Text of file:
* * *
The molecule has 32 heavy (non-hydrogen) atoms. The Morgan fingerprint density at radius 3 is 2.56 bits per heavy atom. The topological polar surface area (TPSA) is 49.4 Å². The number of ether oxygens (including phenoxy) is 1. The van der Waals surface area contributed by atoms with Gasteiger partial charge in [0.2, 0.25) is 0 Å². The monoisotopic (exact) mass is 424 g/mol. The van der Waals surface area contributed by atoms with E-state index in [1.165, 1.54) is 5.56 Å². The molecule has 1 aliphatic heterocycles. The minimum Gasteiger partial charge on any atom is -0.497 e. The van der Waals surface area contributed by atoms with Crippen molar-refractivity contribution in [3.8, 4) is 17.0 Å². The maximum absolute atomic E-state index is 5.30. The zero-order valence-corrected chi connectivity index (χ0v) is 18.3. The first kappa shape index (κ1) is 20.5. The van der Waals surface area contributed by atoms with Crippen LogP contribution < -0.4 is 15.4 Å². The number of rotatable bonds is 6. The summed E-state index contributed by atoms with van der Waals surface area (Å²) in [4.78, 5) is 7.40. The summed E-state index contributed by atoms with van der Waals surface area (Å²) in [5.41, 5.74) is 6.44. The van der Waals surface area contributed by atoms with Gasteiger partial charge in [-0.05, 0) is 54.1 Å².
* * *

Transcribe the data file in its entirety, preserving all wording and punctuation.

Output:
The molecule has 32 heavy (non-hydrogen) atoms. The Morgan fingerprint density at radius 3 is 2.56 bits per heavy atom. The topological polar surface area (TPSA) is 49.4 Å². The number of ether oxygens (including phenoxy) is 1. The van der Waals surface area contributed by atoms with Gasteiger partial charge in [0.2, 0.25) is 0 Å². The monoisotopic (exact) mass is 424 g/mol. The van der Waals surface area contributed by atoms with E-state index in [1.165, 1.54) is 5.56 Å². The molecule has 1 aliphatic heterocycles. The minimum Gasteiger partial charge on any atom is -0.497 e. The van der Waals surface area contributed by atoms with Crippen molar-refractivity contribution in [3.8, 4) is 17.0 Å². The maximum absolute atomic E-state index is 5.30. The zero-order valence-corrected chi connectivity index (χ0v) is 18.3. The first kappa shape index (κ1) is 20.5. The van der Waals surface area contributed by atoms with Crippen LogP contribution < -0.4 is 15.4 Å². The number of rotatable bonds is 6. The summed E-state index contributed by atoms with van der Waals surface area (Å²) in [4.78, 5) is 7.40. The summed E-state index contributed by atoms with van der Waals surface area (Å²) in [5.41, 5.74) is 6.44. The van der Waals surface area contributed by atoms with Gasteiger partial charge in [-0.05, 0) is 54.1 Å².